To the trained eye, the first test would be color. Although apatite, paraiba tourmaline and blue topaz may look similar, slight nuances in their hue will give clues as to which is which. However, even experts sometimes confuse them. Try looking at their physical and optical properties closely, e.g. hardness, inclusions, pleochroism etc.
Compared to Topaz (8) and Tourmaline (7-7.5), Apatite is soft. It is only 5 on the MOHs scale of hardness. However, as testing for hardness is destructive and it probably isn't practical to scratch your stones, look for other signs. Are the facet edges worn or adraded? Any chips, fractures? Does the surface look like it needs re-polishing?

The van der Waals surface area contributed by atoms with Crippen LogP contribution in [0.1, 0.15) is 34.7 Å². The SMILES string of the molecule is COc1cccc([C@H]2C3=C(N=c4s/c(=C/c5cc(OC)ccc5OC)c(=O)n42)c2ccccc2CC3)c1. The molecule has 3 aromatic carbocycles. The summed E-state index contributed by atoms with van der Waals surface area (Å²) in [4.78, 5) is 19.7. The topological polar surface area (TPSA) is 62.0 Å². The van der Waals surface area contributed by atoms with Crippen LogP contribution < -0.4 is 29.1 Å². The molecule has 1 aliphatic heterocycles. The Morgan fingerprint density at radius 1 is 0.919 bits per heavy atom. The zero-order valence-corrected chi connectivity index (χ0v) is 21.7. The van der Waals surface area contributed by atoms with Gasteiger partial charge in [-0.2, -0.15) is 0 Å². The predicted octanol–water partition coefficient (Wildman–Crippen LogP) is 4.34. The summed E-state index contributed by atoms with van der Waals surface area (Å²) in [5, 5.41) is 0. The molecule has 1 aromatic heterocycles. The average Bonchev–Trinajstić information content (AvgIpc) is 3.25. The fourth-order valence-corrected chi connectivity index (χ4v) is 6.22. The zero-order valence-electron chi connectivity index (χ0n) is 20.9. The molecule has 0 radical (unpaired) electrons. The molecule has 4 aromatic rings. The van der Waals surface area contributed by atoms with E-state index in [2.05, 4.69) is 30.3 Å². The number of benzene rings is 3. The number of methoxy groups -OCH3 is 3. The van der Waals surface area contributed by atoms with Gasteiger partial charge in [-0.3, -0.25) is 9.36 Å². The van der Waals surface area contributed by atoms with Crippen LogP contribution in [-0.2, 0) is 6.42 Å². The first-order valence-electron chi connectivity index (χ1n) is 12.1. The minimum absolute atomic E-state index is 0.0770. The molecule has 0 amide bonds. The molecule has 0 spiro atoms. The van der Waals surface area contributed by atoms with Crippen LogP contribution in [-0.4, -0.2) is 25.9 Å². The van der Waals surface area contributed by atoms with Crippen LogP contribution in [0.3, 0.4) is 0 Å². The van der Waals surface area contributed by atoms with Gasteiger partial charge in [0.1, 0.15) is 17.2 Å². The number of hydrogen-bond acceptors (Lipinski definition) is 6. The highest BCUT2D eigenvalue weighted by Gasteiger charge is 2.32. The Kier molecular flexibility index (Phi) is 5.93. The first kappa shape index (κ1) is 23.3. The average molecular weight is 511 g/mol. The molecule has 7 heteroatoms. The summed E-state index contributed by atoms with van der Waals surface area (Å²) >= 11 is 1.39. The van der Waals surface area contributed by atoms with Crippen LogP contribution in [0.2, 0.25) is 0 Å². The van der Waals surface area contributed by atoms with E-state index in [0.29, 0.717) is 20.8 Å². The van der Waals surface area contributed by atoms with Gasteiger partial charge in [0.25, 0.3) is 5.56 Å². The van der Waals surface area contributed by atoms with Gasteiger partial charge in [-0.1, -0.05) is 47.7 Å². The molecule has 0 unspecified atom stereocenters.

Tourmaline can be a tad brittle, and may show some signs of wear as well. However, Paraiba varities tend to be more included than both Apatite and Topaz. Typical inclusions: channel-like trichites, needles and crystals. Also, rotate the stone to see if there are directional differences in color (pleocroism). Tourmaline has esecially high pleochroism. Paraiba Tourmaline also ranges in shades of neon green to neon blue. Blue is of course more valuable.
Unlike apatite and paraibe tourmaline, blue topaz is almost always eye clean. It is also not unusual to find them in large sizes. You may see cleavage in Topaz. Look for what looks like a straight plane in the stone. If the stone has been cut with the table perpendicular to its main crystal axis (c-axis), the cleavage plane should be parallel to the table.
If you have a photo, let me know and I can try to identify them for you. If not, I hope my answer helps!
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